The sun comes out, the temperature rises and the open pastures are dominated by Skylark song, with the occasional Reed Bunting joining in from a ditch.

I’d never noticed the tilt on this footbridge before today, when it was brought to my attention by the requirement to complete the last couple of yards on tiptoe. The tall trees of Winchelsea are a bedlam of Rooks and clusters of Grey Herons can be seen at their nests further along.

Blackbirds are starting to make their presence felt in the spring songscape broadcast out from the cliff-line trees across the wet fields, alongside Robins, Wrens, Great Tits, Green Woodpeckers and an unexpected Jay.

Drainage here is impeded by the banks of an early 19th century gun emplacement, situated on a bend the better to enfilade invaders who never arrived.

A rain-washed landslip

The Pannel Scrape was noisy and busy, as usual at this time of year, with masses of gulls shuffling into nesting mode or resting & preening ready for the onward journey, Mallard, Gadwall, Teal, Wigeon, Shoveler, Pintail, Shelduck, Tufted Duck, Lapwing, Oystercatcher, Snipe, though not yet Avocet, all busting into the air every so often on the arrival of a raptor. across the stream, a Water Rail was issuing its joyful springtime strangled scream.

By late morning 4 Buzzards are mewing over the old cliff, a pair of Marsh Harriers are calling high in the air and even higher a Peregrine is circling. beyond all, the shining Air France flight has set out for Mexico City.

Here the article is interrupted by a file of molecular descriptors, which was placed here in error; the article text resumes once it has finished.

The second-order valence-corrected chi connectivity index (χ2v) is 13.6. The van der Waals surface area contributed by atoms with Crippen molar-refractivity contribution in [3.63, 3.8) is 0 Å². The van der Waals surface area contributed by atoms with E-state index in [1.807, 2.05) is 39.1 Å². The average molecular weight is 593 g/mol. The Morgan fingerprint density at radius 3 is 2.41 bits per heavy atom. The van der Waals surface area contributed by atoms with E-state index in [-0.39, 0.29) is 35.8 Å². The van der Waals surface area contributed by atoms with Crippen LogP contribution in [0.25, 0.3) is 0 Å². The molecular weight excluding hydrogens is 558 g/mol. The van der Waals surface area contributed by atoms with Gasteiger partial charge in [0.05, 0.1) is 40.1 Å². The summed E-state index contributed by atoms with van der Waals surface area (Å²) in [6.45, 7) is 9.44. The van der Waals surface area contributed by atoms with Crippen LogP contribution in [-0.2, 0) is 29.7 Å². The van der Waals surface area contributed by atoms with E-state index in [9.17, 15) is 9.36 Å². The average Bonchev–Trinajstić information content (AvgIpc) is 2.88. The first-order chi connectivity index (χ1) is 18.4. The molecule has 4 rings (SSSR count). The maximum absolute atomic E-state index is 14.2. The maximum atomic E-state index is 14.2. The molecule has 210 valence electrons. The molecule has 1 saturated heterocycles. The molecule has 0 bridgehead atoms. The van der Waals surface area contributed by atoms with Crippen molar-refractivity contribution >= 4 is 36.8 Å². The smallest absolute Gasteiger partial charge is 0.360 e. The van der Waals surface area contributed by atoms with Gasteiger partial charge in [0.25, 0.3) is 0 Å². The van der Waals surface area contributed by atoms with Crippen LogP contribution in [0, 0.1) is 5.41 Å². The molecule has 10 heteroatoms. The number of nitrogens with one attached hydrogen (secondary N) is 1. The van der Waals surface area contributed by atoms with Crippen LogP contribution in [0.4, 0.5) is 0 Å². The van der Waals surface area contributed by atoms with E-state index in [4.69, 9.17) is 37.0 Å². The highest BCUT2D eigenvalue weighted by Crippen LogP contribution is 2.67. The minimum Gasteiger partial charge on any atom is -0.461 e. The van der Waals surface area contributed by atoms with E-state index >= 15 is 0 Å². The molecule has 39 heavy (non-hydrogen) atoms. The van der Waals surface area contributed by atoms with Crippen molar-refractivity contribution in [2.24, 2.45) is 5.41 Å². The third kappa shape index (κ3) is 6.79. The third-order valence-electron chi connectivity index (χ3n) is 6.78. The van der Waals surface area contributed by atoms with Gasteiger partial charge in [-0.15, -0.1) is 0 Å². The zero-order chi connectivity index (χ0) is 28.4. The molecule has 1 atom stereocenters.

RXbirdwalks in March 2020

Posted in Uncategorized on March 6, 2020 by cliffdean

Sunday 8th: Brookland

A walk around the parallel network of ancient lanes, past gnarled old willows up to the isolated Fairfield Church – as seen on every single book about Romney Marshes. Farmland and marsh birds. 

Saturday 14th: Winchelsea Beach & Castle Water

We’ll avoid the muddiest bits and where possible stick to well-drained shingle. The flooded fields at West Nook should have lots of waterbirds though I’d be surprised if there are any islands still showing at Castle Water! Good chances however of Raven, Peregrine, Marsh Harrier, singing Chiffchaff & maybe booming Bittern.

Saturday 21st: Asburnham Furnace

Mostly old lanes with many historic features. Farm & woodland birds, with a slim chance of Hawfinch & Goshawk.

Sunday 29th: Winchelsea – Pannel Valley

Parkland & farm birds (the biggest Rookery in Sussex) plus loads of breeding gulls & waders (probably LR Plover by then) in the valley, Marsh Harrier & Buzzard


If you’d like to join any of these walks please email me on